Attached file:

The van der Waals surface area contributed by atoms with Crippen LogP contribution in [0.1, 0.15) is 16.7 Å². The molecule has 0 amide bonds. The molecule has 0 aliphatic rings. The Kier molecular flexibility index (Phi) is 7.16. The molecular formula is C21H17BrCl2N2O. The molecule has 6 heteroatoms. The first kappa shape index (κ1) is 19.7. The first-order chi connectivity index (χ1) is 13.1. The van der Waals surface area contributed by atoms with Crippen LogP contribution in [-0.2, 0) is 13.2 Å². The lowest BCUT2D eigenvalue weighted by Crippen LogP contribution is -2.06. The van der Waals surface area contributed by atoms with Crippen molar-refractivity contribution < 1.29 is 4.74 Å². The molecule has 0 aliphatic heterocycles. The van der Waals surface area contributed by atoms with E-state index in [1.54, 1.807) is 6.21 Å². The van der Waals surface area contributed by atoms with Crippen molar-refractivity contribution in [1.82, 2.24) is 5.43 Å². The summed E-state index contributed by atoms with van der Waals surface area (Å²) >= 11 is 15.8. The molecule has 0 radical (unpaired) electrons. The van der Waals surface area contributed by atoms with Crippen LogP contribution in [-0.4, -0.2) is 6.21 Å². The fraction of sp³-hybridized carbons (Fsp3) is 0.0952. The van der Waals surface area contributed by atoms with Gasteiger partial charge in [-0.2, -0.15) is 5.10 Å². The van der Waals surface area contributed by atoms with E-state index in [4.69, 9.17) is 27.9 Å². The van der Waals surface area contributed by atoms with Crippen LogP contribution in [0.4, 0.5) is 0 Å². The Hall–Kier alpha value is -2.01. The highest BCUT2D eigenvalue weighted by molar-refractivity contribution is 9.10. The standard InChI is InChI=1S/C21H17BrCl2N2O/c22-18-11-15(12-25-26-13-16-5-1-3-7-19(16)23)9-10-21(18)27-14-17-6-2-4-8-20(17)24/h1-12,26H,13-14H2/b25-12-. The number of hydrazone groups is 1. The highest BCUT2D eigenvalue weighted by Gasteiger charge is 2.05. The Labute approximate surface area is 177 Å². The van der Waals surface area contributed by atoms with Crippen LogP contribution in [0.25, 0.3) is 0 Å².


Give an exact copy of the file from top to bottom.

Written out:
The van der Waals surface area contributed by atoms with Crippen LogP contribution in [0.1, 0.15) is 16.7 Å². The molecule has 0 amide bonds. The molecule has 0 aliphatic rings. The Kier molecular flexibility index (Phi) is 7.16. The molecular formula is C21H17BrCl2N2O. The molecule has 6 heteroatoms. The first kappa shape index (κ1) is 19.7. The first-order chi connectivity index (χ1) is 13.1. The van der Waals surface area contributed by atoms with Crippen LogP contribution in [-0.2, 0) is 13.2 Å². The lowest BCUT2D eigenvalue weighted by Crippen LogP contribution is -2.06. The van der Waals surface area contributed by atoms with Crippen molar-refractivity contribution < 1.29 is 4.74 Å². The molecule has 0 aliphatic heterocycles. The van der Waals surface area contributed by atoms with E-state index in [1.54, 1.807) is 6.21 Å². The van der Waals surface area contributed by atoms with Crippen molar-refractivity contribution in [1.82, 2.24) is 5.43 Å². The summed E-state index contributed by atoms with van der Waals surface area (Å²) >= 11 is 15.8. The molecule has 0 radical (unpaired) electrons. The van der Waals surface area contributed by atoms with Crippen LogP contribution in [-0.4, -0.2) is 6.21 Å². The fraction of sp³-hybridized carbons (Fsp3) is 0.0952. The van der Waals surface area contributed by atoms with Gasteiger partial charge in [-0.2, -0.15) is 5.10 Å². The van der Waals surface area contributed by atoms with E-state index in [4.69, 9.17) is 27.9 Å². The van der Waals surface area contributed by atoms with Crippen LogP contribution in [0.4, 0.5) is 0 Å². The Hall–Kier alpha value is -2.01. The highest BCUT2D eigenvalue weighted by molar-refractivity contribution is 9.10. The standard InChI is InChI=1S/C21H17BrCl2N2O/c22-18-11-15(12-25-26-13-16-5-1-3-7-19(16)23)9-10-21(18)27-14-17-6-2-4-8-20(17)24/h1-12,26H,13-14H2/b25-12-. The number of hydrazone groups is 1. The highest BCUT2D eigenvalue weighted by Gasteiger charge is 2.05. The Labute approximate surface area is 177 Å². The van der Waals surface area contributed by atoms with Crippen LogP contribution in [0.25, 0.3) is 0 Å².